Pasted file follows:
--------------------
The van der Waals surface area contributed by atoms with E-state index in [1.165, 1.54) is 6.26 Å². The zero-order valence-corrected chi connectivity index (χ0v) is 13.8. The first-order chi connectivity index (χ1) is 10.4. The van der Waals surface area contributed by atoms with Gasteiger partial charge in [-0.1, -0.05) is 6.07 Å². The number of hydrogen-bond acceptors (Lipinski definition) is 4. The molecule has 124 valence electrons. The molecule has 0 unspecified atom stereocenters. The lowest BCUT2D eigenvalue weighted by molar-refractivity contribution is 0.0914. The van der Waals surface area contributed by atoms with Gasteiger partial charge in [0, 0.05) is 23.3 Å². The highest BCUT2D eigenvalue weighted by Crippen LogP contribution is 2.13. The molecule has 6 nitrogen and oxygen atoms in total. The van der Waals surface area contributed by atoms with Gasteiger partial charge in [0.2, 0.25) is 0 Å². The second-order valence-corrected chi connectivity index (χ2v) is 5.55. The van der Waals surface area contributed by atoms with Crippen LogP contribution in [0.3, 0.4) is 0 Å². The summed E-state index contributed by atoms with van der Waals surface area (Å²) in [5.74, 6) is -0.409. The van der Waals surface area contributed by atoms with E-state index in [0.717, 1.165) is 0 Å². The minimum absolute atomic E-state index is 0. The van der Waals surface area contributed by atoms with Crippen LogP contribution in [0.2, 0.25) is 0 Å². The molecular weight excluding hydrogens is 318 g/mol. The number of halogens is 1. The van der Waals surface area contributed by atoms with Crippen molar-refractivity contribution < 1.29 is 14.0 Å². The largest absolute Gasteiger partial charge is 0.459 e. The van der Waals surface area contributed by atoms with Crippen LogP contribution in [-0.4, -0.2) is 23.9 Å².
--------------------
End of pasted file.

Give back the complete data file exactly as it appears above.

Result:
The van der Waals surface area contributed by atoms with E-state index in [1.165, 1.54) is 6.26 Å². The zero-order valence-corrected chi connectivity index (χ0v) is 13.8. The first-order chi connectivity index (χ1) is 10.4. The van der Waals surface area contributed by atoms with Gasteiger partial charge in [-0.1, -0.05) is 6.07 Å². The number of hydrogen-bond acceptors (Lipinski definition) is 4. The molecule has 124 valence electrons. The molecule has 0 unspecified atom stereocenters. The lowest BCUT2D eigenvalue weighted by molar-refractivity contribution is 0.0914. The van der Waals surface area contributed by atoms with Gasteiger partial charge in [0, 0.05) is 23.3 Å². The highest BCUT2D eigenvalue weighted by Crippen LogP contribution is 2.13. The molecule has 6 nitrogen and oxygen atoms in total. The van der Waals surface area contributed by atoms with Gasteiger partial charge in [0.2, 0.25) is 0 Å². The second-order valence-corrected chi connectivity index (χ2v) is 5.55. The van der Waals surface area contributed by atoms with Crippen LogP contribution in [0.3, 0.4) is 0 Å². The summed E-state index contributed by atoms with van der Waals surface area (Å²) in [5.74, 6) is -0.409. The van der Waals surface area contributed by atoms with E-state index in [0.717, 1.165) is 0 Å². The minimum absolute atomic E-state index is 0. The van der Waals surface area contributed by atoms with Crippen LogP contribution in [0.2, 0.25) is 0 Å². The molecular weight excluding hydrogens is 318 g/mol. The number of halogens is 1. The van der Waals surface area contributed by atoms with Crippen molar-refractivity contribution < 1.29 is 14.0 Å². The largest absolute Gasteiger partial charge is 0.459 e. The van der Waals surface area contributed by atoms with Crippen LogP contribution in [-0.4, -0.2) is 23.9 Å².